A consortium lead by Milton Keynes College has bid for £18 million-worth of funding to launch an Institute of Technology at England’s famous wartime codebreaking centre, Bletchley Park.
The group, which includes as partners Microsoft, City & Guilds and the Bletchley Park Trust, has unveiled details of the proposed Institute of Digital Technology.
As many as 1,000 learners a year will be taught in fields such as network engineering, applications development, intelligent systems, games development and cybersecurity. The plan is to restore the site’s currently derelict Block D (pictured above), an area used during World War Two as an intelligence centre to crack Nazi codes and ciphers.
The government has set aside £170 million for new institutes of technology.
It would be a marvellous addition to Alan Turing’s legacy
“It’s central to the government’s proposals for institutes of technology for the curriculum to pinpoint and meet the needs of employers,” said Dr Julie Mills, the principal of Milton Keynes College.
“At the Institute of Digital Technology at Bletchley Park, those employers will be involved in actually designing the courses studied to make certain those needs are met and hopefully exceeded.”
A procurement process ran between December and March for providers to apply for a slice of the funding, and it is expected that around 10 IoTs will be created from it.
The consortium also involves KPMG, Cranfield University, Volkswagen Financial Services and Evidence Talks.
“It’s absolutely fitting that Block D should be brought back to life for a purpose which is both educational and meeting a technology-related need of such significance to the nation,” said Sir John Turing, the nephew of the famous wartime codebreaker Alan Turing, and a member of the board of the Bletchley Park Trust.
“It would be a marvellous addition to Alan Turing’s legacy if the proposed Institute of Digital Technology were to open here. It’s exciting to think just how inspired the people who come here to learn could be, knowing in whose footsteps they will be walking.”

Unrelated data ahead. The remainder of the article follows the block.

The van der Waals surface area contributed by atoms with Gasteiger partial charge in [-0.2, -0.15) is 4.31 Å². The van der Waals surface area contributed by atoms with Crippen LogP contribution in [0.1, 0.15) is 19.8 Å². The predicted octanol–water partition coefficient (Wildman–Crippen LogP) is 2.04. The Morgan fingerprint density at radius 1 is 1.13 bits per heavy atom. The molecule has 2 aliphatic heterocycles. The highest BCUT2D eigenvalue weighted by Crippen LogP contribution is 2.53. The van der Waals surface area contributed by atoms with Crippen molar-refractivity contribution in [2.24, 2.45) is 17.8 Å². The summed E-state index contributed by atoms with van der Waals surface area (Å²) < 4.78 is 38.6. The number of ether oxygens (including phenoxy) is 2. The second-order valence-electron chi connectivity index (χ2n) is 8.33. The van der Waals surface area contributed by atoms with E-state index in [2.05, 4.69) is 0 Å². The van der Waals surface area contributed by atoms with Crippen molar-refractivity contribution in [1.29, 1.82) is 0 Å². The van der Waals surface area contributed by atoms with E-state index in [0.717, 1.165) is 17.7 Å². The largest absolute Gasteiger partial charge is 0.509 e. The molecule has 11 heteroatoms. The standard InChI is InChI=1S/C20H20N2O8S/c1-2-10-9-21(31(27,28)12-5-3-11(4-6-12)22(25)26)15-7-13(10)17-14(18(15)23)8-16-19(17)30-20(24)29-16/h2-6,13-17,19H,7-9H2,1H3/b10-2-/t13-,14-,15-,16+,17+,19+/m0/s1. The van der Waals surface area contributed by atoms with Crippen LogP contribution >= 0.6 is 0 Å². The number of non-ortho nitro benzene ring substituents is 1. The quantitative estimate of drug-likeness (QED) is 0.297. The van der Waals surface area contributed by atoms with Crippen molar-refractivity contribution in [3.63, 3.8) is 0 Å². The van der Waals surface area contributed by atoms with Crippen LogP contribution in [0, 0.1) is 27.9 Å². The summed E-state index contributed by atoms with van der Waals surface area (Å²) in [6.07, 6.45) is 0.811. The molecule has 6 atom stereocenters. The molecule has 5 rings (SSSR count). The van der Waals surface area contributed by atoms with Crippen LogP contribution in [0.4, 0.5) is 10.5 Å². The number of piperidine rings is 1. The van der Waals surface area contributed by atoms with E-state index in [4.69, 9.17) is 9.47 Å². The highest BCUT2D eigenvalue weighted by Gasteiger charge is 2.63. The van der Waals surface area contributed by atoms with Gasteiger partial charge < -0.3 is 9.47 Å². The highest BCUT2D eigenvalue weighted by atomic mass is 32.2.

Derrick McCourt, the general manager of the customer success unit at Microsoft UK, added that Bletchley Park is “synonymous with the security of this nation” and there is no more appropriate place to train the “next generation of cybersecurity experts who will protect the UK from the growing threat of cyberattacks”.
While the Department for Education now trawls through individual IoT bids, one official has claimed the project’s pot is too “modest” to have a significant impact on the skills system.
Speaking at a House of Lords economic committee hearing last month, the FE commissioner Richard Atkins said that while the concept of IoTs was a “very good idea”, the “amount of funding going into them is modest and therefore I am not sure it will transform the system”.
Institutes of technology were first mooted in the productivity plan in July 2015.
Even though the DfE has repeatedly said it plans to “establish high-quality and prestigious institutions”, the only money available is a relatively small three-year wave of capital funding mainly for existing colleges.
Julian Gravatt, the Association of Colleges’ deputy chief executive, agreed with Mr Atkins at the hearing that IoTs are a “good experiment”, but said he feared “too much pressure” had been heaped on them to “revolutionise the system”.